September 23, 1903 (9th Parliament, 3rd Session)


Robert George Macpherson



Under the old system there was no chance for girls to come into our country, no chance for young men to come in and, find places in our mills, Hon. gentlemen opposite seem inclined to make a little fun out of this discussion. But 1 can tell him that this means more to us than they imagine. I have seen some of our brightest and best young men leave our country because of this yellow plague. You can go into our mills, and, where you find ten white men you will find thirty-five yellow men-pig-tailed Chinamen .and short haired Japanese. This is a proposition that we are very
much alive to. Unless steps are promptly taken to prevent it, we shall be Hooded with this class of people who can never become citizens of our country. I have no desire to make political capital out of this matter. But I am glad to say we have a head-tax of $500, and I trust it will be provided that any corporation or body of men asking this parliament for aid or asking for any government work shall be forbidden to hire any but white men. I have no objections to the Chinese and Japanese in their own country. But I do strongly object to our country being overrun by a purely Asiatic people. They can never come farther east than British Columbia on account of the climate. Our climate is mild and humid and suits them. But the eastern provinces will never be cursed with them. The hon. member for South Simcoe (Mr. Lennox) need not fear that the Chinese will work on the eastern section because the country is too cold for them. They will remain in the west and swarm around our end of the line. I think I am as charitable as anybody, and I would be far from saying that any people who are now in our country should be denied the right to make a living. I do not employ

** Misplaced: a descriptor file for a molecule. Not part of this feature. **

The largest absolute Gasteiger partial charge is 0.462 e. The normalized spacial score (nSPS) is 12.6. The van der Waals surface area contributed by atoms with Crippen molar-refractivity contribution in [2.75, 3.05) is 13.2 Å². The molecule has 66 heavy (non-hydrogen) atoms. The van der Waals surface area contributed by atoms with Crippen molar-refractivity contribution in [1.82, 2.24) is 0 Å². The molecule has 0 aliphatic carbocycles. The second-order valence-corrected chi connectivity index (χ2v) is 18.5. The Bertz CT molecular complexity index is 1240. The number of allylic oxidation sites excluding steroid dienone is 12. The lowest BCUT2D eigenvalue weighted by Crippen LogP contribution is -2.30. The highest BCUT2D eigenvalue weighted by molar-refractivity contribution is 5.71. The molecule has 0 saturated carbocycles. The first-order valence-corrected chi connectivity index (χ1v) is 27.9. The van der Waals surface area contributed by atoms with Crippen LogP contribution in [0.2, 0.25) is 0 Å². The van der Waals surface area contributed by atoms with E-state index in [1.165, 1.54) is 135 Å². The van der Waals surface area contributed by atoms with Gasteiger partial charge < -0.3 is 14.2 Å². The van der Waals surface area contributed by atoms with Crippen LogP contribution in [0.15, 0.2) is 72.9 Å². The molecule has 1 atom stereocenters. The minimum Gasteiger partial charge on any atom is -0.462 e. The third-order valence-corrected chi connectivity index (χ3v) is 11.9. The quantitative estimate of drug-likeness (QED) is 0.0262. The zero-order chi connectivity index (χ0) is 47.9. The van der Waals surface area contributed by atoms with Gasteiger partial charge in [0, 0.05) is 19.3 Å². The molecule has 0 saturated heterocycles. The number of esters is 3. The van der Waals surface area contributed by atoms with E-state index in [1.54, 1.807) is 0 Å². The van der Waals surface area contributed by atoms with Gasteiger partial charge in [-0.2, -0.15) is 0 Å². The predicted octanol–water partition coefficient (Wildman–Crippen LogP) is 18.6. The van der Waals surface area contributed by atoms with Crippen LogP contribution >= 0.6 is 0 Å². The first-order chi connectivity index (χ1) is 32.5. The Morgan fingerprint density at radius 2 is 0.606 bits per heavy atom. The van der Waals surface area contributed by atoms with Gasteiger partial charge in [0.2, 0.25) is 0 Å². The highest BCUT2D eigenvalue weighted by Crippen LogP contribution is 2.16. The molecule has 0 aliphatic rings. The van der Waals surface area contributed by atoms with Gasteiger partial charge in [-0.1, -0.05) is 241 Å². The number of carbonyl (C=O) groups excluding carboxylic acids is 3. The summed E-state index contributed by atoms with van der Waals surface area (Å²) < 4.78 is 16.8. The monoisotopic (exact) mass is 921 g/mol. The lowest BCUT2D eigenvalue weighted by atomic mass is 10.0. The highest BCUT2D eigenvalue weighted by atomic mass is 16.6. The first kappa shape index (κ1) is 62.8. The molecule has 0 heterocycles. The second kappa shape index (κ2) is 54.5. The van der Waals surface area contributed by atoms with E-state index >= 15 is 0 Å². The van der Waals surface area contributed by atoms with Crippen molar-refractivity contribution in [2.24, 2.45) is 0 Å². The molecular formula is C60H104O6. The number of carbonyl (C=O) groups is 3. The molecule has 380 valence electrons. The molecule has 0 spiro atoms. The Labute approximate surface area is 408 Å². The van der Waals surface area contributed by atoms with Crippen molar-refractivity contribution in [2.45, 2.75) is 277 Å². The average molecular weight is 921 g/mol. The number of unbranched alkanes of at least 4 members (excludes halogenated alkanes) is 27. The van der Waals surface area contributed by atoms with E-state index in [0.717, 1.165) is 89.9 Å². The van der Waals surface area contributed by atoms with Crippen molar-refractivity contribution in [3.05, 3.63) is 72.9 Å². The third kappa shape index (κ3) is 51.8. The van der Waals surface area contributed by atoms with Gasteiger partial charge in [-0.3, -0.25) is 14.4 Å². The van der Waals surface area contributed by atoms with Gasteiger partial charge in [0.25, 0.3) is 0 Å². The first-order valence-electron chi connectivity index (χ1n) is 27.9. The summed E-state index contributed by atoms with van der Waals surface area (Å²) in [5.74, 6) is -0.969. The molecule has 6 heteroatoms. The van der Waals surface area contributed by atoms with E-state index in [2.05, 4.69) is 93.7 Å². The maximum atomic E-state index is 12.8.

either Chinese or Japanese, and I would be glad to see it made so hard for them to make a living that they would prefer to live in some other country. Then we should have more room for white men. I do not care so very much whether they are Douk-hobors for in a generation these classes become good citizens. But this is not true of the Chinese or Japanese for they are of a different blood.

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